During the last several days, al-Zarqawi's group has claimed responsibility for a spate of attacks and targeted killings, including the kidnapping and murder of Ihab el-Sharif, Egypt's senior diplomat in Iraq and attempted kidnappings/assassinations of Pakistani and Bahrayni diplomats in Baghdad.

For more on the kidnapping and murder of Ihab el-Sharif, see:

Al-Zarqawi also issued a communique a few days ago announcing that his organization was setting up a special brigade to target Iraqi Shi'ites, particularly the Badr militias, which are connected to the premier Iraqi Shi'ite political party, the Supreme Council for the Islamic Revolution in Iraq (SCIRI), which is led by 'Abd al-Aziz al-Hakim (left). In 2004, an intercepted al-Zarqawi message to al-Qaeda leaders abroad railed against the Iraqi Shi'ites, calling them apostates and collaborators who have sold out Iraq and "real" Muslims to the "Jews and Crusaders." The anti-Shi'ite sentiments of al-Zarqawi is the hallmark of al-Qaeda and radical Salafi movements across the globe. Over the last several months, several Iraqi Shi'ite leaders, including representatives of Grand Ayatullah Sayyid 'Ali al-Husayni al-Sistani, have been assassinated, probably by al-Zarqawi's henchmen. Car bombs have also targeted Shi'ite and Kurdish political offices, killing dozens of Iraqis. The mastermind of these attacks has been al-Zarqawi and his terrorist organization, along with its parent, al-Qaeda. To radical Sunnis of the Salafi mold, Shi'ites stand outside the realm of Islam, so pronouncing them apostates (takfir) is acceptable, which means killing them is also allowed, since they are heretics.

Shi'a-Sunni tensions in Iraq have been mounting for the last 2 years,with dozens of attacks targeting Shi'a holy sites and crowds. There are now signs that segments of the Shi'ite community are beginning to arm themselves to protect their constituents. SCIRI has reportedly sent messages to its Badr militiamen to keep an eye out for strangers in predominantly Shi'ite neighborhoods throughout the country. Up to this point, the major factor in maintaining Shi'ite restraint in the midst of horrific terrorist attacks (left) has been the moderate voice of Grand Ayatullah al-Sistani and the other four members of the Marja'iyya, the supreme Shi'ite council of clerics in Iraq (all of its members are grand ayatullahs).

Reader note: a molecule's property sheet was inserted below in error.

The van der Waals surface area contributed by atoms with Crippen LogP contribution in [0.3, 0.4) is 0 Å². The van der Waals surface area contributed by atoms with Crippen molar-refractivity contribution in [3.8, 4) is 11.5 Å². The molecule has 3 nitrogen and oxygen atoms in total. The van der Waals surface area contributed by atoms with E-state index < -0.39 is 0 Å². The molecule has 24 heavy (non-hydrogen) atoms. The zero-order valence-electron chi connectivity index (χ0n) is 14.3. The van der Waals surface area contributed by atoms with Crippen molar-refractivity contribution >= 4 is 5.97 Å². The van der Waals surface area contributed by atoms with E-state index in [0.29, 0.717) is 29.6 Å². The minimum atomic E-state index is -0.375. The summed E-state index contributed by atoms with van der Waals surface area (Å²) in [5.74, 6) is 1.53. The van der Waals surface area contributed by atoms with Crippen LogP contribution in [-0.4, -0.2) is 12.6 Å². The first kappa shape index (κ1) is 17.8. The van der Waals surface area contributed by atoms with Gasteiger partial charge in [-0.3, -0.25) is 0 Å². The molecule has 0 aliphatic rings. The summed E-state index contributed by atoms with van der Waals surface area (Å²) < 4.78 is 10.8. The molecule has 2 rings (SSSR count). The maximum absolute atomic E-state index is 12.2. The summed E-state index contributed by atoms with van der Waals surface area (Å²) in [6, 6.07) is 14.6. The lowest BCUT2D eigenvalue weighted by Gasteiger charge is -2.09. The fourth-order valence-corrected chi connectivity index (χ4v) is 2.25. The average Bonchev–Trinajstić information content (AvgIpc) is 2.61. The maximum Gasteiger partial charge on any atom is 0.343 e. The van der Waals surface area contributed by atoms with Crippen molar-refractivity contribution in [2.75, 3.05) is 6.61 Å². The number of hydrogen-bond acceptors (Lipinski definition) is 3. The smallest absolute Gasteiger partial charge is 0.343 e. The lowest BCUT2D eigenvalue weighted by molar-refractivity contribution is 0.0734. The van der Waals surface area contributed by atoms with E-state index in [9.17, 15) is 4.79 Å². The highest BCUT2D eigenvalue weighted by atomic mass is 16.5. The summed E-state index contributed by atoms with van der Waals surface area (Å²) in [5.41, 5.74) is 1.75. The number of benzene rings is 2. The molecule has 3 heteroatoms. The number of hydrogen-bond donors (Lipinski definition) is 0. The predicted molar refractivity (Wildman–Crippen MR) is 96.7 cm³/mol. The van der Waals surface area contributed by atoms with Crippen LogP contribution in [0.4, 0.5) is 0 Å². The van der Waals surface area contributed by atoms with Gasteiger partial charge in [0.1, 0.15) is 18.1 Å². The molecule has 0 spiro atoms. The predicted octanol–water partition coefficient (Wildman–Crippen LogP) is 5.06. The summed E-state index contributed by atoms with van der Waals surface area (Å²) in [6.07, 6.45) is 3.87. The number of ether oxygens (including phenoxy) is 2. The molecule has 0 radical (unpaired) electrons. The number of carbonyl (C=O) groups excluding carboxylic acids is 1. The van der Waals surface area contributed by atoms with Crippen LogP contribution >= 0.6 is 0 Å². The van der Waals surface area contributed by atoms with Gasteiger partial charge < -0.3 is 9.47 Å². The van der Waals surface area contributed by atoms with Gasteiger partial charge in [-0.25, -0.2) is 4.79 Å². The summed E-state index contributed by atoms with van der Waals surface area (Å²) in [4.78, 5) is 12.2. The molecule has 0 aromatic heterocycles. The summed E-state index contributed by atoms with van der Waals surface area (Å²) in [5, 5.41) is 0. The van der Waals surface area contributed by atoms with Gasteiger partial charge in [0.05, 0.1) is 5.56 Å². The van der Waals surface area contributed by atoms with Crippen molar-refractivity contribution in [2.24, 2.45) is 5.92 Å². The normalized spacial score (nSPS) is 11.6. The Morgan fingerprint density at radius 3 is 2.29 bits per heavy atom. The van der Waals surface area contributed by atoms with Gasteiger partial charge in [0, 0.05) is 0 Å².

For more information on al-Zarqawi's most recent statement on Iraqi Shi'ites, see:

Immediately after the bombings in London, mainstream Muslim groups throughout Great Britain, the United States, Europe, and the Islamic world condemned them as terrorist attacks. With over one million Muslims living in Great Britain, the country has long been attractive to terrorist recruiters. Indeed, several well-known terrorists, including "Shoe Bomber" Richard Reid and radical preacher Abu Hamza al-Masri (who is currently on trial in Great Britain), have some connection to London.

British Prime Minister Tony Blair noted that the terrorists acted "in the name of Islam," but he also noted that the vast majority of Muslims are not terrorists and do not support terrorism. He thanked the Muslim Council of Great Britain, one of the largest British Muslim organizations in that country, for their swift condemnation of today's attacks.

For more on Prime Minister Tony Blair's comments, see:

Among the major U.S. Muslim organizations to condemn today's attacks was the Islamic Society of North America and the Council on American-Islamic Relations. Influential Muslim clerics across the world have also strongly condemned the attacks and terrorism against civilians, including Qatar-based Shaykh Yusuf al-Qaradawi (right) and Egypt's Grand Shaykh al-Azhar Muhammad Sayyid al-Tantawi (left), the rector of al-Azhar Mosque and University.

For just a sampling of worldwide Muslim condemnation, see: